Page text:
Island Transporter challenges both of these subsidiary factual findings. It asserts that the weather information available to Captain Morse would not have apprised him of rough seas along his route, and maintains that the incident was caused by two unpredictable rogue waves. Under its view of the facts, Island Transporter argues that Captain Morse did not breach his duty of care because the incident was unforeseeable.

         1. Available Weather Information

         The district court determined that Captain Morse could have reasonably anticipated 5-7.5 foot seas on the voyage. It reached this conclusion by averaging the 2-4 foot seas forecasted for the Penobscot Bay area and the 8-11 foot seas forecasted for the Coastal Waters area. Island Transporter believes this calculation was clearly erroneous because the M/V ISLAND TRANSPORTER'S route remained entirely within the Penobscot Bay area. Thus, according to Island Transporter, only that area's forecast was relevant to Captain Morse. Given the much calmer 2-4 foot predicted seas, he could not have reasonably foreseen the conditions the M/V ISLAND TRANSPORTER would encounter.

         Island Transporter's position overlooks an abundance of testimony suggesting that the Coastal Waters forecast was relevant to assessing the sea conditions along the vessel's route. Though the route fell entirely within Penobscot Bay, it came close to the northern border of the Coastal Waters area. The wind on the morning of December 11 was blowing from a southerly direction; that is, from the open seas of the Coastal Waters area toward the Penobscot Bay area. Maine State Ferry Captain Almer Dinsmore testified that, given the direction of the wind and the route's proximity to the Coastal Waters area, the Coastal Waters forecast was highly relevant to assessing the predicted weather conditions along the route. He opined that it would have been unreasonable in those circumstances for a ship captain to rely solely on the Penobscot Bay forecast.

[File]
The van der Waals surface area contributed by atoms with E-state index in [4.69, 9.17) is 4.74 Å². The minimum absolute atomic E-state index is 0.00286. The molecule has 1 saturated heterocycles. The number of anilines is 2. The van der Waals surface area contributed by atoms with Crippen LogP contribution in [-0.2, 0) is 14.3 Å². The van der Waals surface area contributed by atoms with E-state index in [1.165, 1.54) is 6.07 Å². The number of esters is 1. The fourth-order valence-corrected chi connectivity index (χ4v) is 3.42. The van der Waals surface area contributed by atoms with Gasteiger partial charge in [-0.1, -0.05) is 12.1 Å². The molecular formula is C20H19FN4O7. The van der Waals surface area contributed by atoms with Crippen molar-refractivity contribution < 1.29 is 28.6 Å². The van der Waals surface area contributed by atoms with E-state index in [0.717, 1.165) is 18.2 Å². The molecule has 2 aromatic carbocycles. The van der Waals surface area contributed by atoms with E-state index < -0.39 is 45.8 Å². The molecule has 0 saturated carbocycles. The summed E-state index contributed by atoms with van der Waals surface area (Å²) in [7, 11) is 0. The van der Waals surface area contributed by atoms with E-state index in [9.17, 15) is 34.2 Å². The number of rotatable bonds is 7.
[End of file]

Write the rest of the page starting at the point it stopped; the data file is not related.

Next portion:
Other witnesses echoed this sentiment. Both Mate McIntyre and Maine State Ferry Service Port Captain Daniel McNichol represented that they rely on both areas' forecasts when they sail comparable routes. Island Transporter's own weather expert testified that it would be unreasonable to think there would be an abrupt transition -- from 2-4 foot seas in Penobscot Bay to 8-11 foot seas in the Coastal Waters area -- right at the boundary of the two zones.[3] Island Transporter's nautical expert similarly testified on cross examination that it would be a mistake to rely solely on the Penobscot Bay forecast. Even Captain Morse conceded that it is generally prudent to rely on more than one piece of weather information in making navigational decisions, and that the Coastal Waters forecast is in some circumstances relevant to the Rockland-to-North Haven route.

         Given this testimony, the district court's finding that the information available to Captain Morse would have apprised him of a likelihood of rough conditions did not rest on a clearly erroneous view of the facts. To the contrary, the record contains ample testimony to support the court's conclusion that the Coastal Waters area forecast was relevant to predicting the weather conditions along the M/V ISLAND TRANSPORTER'S route.

         2. The Rogue Wave Theory

         Island Transporter challenges the district court's finding that the incident was not caused by two "rogue waves." A rogue wave is classified as such if it is more than twice the significant wave height. Although the record does not reveal precisely how often rogue waves occur, expert testimony established that so-called "extreme waves" -- those reaching about double the significant wave height -- occur ...